Solved tar errors, when file content extracted to STDOUT is piped

Seeker

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Extracting one file to stdout passes without errors. tar -xOf src.txz usr/src/UPDATING But when I append a pipe to the above command to get part of the text I get what I wanted and an error:

Rich (BB code):
 tar -xOf src.txz usr/src/UPDATING | head
./usr/src/UPDATING: Write error
tar: Error exit delayed from previous errors.
It returns exit code 1.

This started to happen after a migration from 9.* to 10.*.
 

ShelLuser

Son of Beastie

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I don't know if it helps but I'm missing an option up there: the compression being used. Commonly used options are either gzip (using -z) or bzip2 (using -j) but these "distribution files" (I don't know the official name) are compressed as well: using XZ. You'd need -J for that. So I'd use $ tar xJf src.txz.
 

DutchDaemon

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tar(1) recognizes the major compression types automatically, so defining -j, -z, etc. is no longer a necessity nowadays.

Code:
-J, --xz
(c mode only) Compress the resulting archive with xz(1). In
extract or list modes, this option is ignored. Note that, unlike
other tar implementations, this implementation recognizes XZ com-
pression automatically when reading archives.

-j, --bzip, --bzip2, --bunzip2
(c mode only) Compress the resulting archive with bzip2(1). In
extract or list modes, this option is ignored. Note that, unlike
other tar implementations, this implementation recognizes bzip2
compression automatically when reading archives.
 

ShelLuser

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DutchDaemon; You're fully right there, but the thing is; when it comes to debugging I tend not to rely on automated procedures in order to rule out as much as possible. Still, in this case the inclusion of those options turned out to be useless indeed.

Things like these intrigue me so I tried to reproduce, and I can. I get the impression that this might be a timing related issue. ktrace shows me this on FreeBSD 10 (running in VirtualBox):
Code:
(skip header (reading libs))
   933 bsdtar   CALL  open(0x28c34054,0x100000<O_CLOEXEC>,<unused>0x2805c6e1)
   933 bsdtar   NAMI  "src.txz"
   933 bsdtar   RET   open 3
   933 bsdtar   CALL  fcntl(0x3,F_GETFD,<invalid>0x3)
   933 bsdtar   RET   fcntl 1
   933 bsdtar   CALL  fstat(0x3,0xbfbfda20)
   933 bsdtar   STRU  struct stat {dev=72, ino=33073, mode=0100644, nlink=1, uid
=0, gid=0, rdev=71064, atime=1414070063, stime=1414069395, ctime=1414069395, birthtime=1414069296, size=112364972, blksize=32768, blocks=219584, flags=0x0 }
   933 bsdtar   RET   fstat 0
   933 bsdtar   CALL  read(0x3,0x28c8e000,0x10000)
   933 bsdtar   GIO   fd 3 read 4096 bytes
(skip data dump)
   933 bsdtar   RET   read 65536/0x10000
   933 bsdtar   CALL  mmap(0,0x800000,0x3<PROT_READ|PROT_WRITE>,0x1002<MAP_PRIVATE|MAP_ANON>,0xffffffff,0,0)
   933 bsdtar   RET   mmap 687865856/0x29000000
   933 bsdtar   CALL  clock_gettime(0xd,0xbfbfda90)
   933 bsdtar   RET   clock_gettime 0
   933 bsdtar   CALL  umask(0<><invalid>0)
   933 bsdtar   RET   umask 18/0x12
   933 bsdtar   CALL  umask(0x12<S_IWGRP|S_IWOTH>)
   933 bsdtar   RET   umask 0
   933 bsdtar   CALL  geteuid
   933 bsdtar   RET   geteuid 0
   933 bsdtar   CALL  fstat(0x1,0xbfbfda78)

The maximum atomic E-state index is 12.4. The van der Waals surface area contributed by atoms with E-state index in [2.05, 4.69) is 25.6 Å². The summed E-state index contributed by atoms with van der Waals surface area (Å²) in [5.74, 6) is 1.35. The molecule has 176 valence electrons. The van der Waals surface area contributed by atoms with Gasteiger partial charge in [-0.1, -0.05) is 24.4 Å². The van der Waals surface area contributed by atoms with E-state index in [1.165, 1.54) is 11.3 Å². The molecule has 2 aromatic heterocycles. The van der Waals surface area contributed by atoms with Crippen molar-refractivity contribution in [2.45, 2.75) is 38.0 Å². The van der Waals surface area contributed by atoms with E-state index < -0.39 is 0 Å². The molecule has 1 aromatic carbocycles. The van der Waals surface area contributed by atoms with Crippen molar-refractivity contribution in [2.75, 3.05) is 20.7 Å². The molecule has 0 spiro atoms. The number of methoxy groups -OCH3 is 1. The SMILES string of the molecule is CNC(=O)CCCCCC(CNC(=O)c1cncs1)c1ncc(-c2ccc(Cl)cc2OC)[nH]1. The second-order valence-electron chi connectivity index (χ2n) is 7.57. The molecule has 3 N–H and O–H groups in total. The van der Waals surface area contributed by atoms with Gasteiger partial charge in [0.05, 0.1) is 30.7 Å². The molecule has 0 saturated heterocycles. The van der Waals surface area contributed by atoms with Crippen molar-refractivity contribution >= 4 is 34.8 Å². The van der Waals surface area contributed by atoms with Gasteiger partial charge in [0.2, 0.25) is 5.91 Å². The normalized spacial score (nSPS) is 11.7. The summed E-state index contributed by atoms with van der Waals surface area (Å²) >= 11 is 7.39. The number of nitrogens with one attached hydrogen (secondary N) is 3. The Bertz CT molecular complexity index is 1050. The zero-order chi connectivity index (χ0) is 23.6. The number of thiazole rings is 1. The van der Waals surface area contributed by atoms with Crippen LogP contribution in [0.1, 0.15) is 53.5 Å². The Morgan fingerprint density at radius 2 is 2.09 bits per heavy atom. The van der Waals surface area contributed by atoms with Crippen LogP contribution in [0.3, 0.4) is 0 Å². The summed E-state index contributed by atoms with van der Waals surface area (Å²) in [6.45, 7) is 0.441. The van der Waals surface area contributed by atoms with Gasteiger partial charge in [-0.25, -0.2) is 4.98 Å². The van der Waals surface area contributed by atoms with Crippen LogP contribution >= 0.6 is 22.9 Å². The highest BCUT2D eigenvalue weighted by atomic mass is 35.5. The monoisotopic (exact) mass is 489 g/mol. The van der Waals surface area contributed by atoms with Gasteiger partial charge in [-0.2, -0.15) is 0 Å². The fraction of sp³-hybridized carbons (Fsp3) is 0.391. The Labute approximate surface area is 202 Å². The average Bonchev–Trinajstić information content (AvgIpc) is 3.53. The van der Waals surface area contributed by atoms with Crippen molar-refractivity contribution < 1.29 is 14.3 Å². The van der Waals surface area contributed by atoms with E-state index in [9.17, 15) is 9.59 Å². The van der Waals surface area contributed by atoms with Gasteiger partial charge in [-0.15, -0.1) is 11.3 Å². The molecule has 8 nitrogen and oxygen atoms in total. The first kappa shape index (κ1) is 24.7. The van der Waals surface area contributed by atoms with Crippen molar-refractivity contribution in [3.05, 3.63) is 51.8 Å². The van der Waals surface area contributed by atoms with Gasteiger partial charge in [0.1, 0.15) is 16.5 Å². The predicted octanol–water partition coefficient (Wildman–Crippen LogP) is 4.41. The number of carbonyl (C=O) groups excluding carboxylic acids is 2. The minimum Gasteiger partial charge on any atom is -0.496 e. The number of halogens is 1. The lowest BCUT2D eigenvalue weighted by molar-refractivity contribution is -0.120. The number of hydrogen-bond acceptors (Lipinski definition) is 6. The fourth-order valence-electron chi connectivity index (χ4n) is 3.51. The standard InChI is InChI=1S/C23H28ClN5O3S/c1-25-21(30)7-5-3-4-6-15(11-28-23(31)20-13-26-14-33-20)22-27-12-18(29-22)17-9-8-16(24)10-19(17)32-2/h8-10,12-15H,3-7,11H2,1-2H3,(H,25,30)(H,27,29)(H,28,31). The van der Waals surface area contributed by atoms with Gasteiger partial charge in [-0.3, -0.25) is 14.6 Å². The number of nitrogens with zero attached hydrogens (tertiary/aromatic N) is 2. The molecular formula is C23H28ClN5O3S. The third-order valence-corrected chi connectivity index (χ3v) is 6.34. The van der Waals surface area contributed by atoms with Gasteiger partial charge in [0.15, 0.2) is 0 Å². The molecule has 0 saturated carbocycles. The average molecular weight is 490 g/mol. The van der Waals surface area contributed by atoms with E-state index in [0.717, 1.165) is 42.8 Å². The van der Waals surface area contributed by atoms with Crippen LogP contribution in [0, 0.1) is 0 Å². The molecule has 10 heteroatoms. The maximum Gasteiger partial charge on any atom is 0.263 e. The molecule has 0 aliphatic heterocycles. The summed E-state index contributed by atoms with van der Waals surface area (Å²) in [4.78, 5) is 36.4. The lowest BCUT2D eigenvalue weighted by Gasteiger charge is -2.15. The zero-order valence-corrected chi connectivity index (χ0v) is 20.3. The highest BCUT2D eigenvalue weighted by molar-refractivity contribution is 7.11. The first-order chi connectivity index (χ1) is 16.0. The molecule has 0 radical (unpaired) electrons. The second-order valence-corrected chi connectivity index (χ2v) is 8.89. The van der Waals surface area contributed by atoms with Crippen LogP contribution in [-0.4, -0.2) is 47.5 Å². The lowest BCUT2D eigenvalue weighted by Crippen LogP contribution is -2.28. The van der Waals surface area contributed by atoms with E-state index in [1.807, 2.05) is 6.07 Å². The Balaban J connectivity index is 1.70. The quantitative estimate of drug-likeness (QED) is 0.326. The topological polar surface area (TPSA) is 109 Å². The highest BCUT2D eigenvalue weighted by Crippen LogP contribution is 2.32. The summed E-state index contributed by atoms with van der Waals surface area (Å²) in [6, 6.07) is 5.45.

933 bsdtar   STRU  struct stat {dev=58, ino=4, mode=010000, nlink=0, uid=0, gid=0, rdev=0, atime=1414071152, stime=1414071152, ctime=1414071152, birthtime=0, size=0, blksize=4096, blocks=0, flags=0x0 }
   933 bsdtar   RET   fstat 0
   933 bsdtar   CALL  write(0x1,0x28ca7000,0x9000)
   933 bsdtar   GIO   fd 1 wrote 4096 bytes
       "Updating Information for FreeBSD current users

        This file is maintained and copyrighted by M. Warner Losh <imp@freebsd\
        .org>.
(skip rest of file)
So far, so good.

The second block of 4096 bytes is also read, but then this happens:
Code:
   933 bsdtar   RET   read 65536/0x10000
   933 bsdtar   CALL  write(0x1,0x28ca0000,0xbad5)
   933 bsdtar   RET   write -1 errno 32 Broken pipe
   933 bsdtar   CALL  write(0x2,0xbfbfd8e0,0x10)
   933 bsdtar   GIO   fd 2 wrote 16 bytes
       "usr/src/UPDATING"
   933 bsdtar   RET   write 16/0x10
   933 bsdtar   CALL  write(0x2,0xbfbfd8e0,0xd)
   933 bsdtar   GIO   fd 2 wrote 13 bytes
       ": Write error"
   933 bsdtar   RET   write 13/0xd
   933 bsdtar   CALL  write(0x2,0x2842fd8f,0x1)
   933 bsdtar   GIO   fd 2 wrote 1 byte
       "
       "
   933 bsdtar   RET   write 1
At first it seems to me as if head isn't capable to process the incoming data. However, when I started experimenting a bit more I noticed that using less produces the same error messages, with the exception that the file also gets displayed.

So; instead of head you use less, you'll see the first page of the file appear and then press q to quit the pager. You'll get the same write error.

This is as far as my expertise on this goes, but as said; I get the impression that it might be timing related. For some reason the original program (tar in this case) doesn't receive a signal that the pipe has (already) been cut by an (sometimes pre-mature) exit.
 
Last edited:
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Seeker

Seeker

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Even in its cleanest form it hangs: tar -xOf src.txz usr/src/UPDATING output the complete content immediately to stdout and then hung for 56 seconds!

To cut it short, this is a non-critical bug fixed in 9.*, a.k.a. tar regression.
 
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Seeker

Seeker

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It's solved! Look at freebsd-hackers mailing list with the subject: "tar behavior 9.* -> 10.*".
 
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